Among sailing vessels, the frigate was the intermediate man-of-war and was principally employed as a cruiser. Present at battles between ships of the line, frigates had the subordinate roles of repeating signals from the flagship, towing disabled ships, and rescuing survivors. Generally frigates never fired at ships of the line in single duel, except for token shots "for the honor of the flag." The first U.S. frigates were exceptionally sturdy compared to those of the British and were armed as heavily as practicable; thus, the stirring victories during the War of 1812. The most famous frigate was the 44-gun Constitution (which still sails from its berth next to a maritime museum in Boston).
The advent of horizontally fireable shells—differing from the long-standing use of mortars or "bombs"—and steam propulsion confused the rating of warships. By the 1870s the frigate was more commonly called the cruiser.
World War II and British usage revived the term "patrol frigate" to designate convoy escorts larger than destroyer escorts. The 100 patrol frigates built by the United States had an exceptionally long range: 17,000 miles at an economical 11 knots. Some 28 of these vessels were lend-leased to the Soviet Union to form the core of a Pacific fleet for service against Japan. After 1945 many of the frigates were sold or given to such friendly nations with small navies as Colombia and South Korea. In 1975 an American frigate like the Mitscher had the displacement of a World War II light cruiser, might be nuclear powered, and was armed principally with missiles. The Oliver Hazard Perry class, introduced in 1979 with the McInerny, and running through 1989 when the Ingraham was commissioned, has a displacement of 2,750 tons light and 4,100 tons when fully loaded.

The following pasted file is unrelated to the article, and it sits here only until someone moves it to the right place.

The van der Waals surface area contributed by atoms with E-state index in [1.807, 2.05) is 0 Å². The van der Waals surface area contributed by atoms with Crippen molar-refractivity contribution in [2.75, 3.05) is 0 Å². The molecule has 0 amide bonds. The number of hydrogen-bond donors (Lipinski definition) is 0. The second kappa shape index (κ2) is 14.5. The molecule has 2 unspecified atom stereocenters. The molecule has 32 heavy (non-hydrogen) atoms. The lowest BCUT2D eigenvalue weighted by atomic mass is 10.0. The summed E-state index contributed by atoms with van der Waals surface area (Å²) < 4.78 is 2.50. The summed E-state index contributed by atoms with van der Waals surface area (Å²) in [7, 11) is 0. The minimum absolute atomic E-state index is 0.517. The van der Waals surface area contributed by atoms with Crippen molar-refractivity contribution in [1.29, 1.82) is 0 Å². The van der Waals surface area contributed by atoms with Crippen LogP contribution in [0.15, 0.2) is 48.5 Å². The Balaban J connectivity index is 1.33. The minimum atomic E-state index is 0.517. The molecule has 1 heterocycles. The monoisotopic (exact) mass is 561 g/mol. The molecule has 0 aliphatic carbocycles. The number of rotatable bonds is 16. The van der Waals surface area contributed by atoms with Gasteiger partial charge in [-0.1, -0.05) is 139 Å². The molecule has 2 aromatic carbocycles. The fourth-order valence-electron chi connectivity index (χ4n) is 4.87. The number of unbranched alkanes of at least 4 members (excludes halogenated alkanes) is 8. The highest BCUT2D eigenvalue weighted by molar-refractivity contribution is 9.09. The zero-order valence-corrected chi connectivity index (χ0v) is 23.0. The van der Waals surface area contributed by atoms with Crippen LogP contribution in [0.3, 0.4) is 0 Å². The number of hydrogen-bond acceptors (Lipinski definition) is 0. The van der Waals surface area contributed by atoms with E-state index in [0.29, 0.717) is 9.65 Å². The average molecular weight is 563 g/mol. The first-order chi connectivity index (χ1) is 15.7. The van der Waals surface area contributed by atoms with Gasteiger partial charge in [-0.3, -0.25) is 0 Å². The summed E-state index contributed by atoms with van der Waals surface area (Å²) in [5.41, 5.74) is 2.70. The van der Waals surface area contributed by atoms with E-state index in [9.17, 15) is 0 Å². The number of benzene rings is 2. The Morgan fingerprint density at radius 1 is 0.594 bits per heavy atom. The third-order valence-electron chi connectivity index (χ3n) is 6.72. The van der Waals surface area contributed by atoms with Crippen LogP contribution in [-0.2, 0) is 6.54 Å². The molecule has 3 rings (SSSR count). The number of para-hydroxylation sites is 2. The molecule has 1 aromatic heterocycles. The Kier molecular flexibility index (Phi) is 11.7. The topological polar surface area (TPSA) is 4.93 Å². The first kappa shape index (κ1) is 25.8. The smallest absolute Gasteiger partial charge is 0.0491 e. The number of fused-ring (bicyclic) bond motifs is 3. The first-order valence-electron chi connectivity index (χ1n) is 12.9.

Baxter, James P. III. The Introduction of the Ironclad Warship. Hamden, Conn.: Archon Books, 1968.
Bennett, Frank M. The Steam Navy of the United States. Westport, Conn.: Greenwood Press, 1972.
Chapelle, Howard L. The History of the American Sailing Navy. New York: Norton, 1949.
Cowburn, Philip. The Warship in History. New York: Macmillan, 1965.
George, James L. History of Warships: From Ancient Times to the Twenty-First Century. Annapolis, Md.: Naval Institute Press, 1998.
Landstrom, Bjorn. The Ship. London: Allen and Unwin, 1961.
Sprout, Harold, and Margaret Sprout. The Rise of American Naval Power, 1776–1918. Princeton, N.J.: Princeton University Press, 1966.
See alsoArmored Ships ; Battle Fleet Cruise Around the World ; Bonhomme Richard–Serapis Encounter ; Constitution ; Dreadnought ; Gunboats ; Ironclad Warships ; Nautilus ; Navy, United States ; Privateers and Privateering ; "White Squadron" ; World War II, Navy in .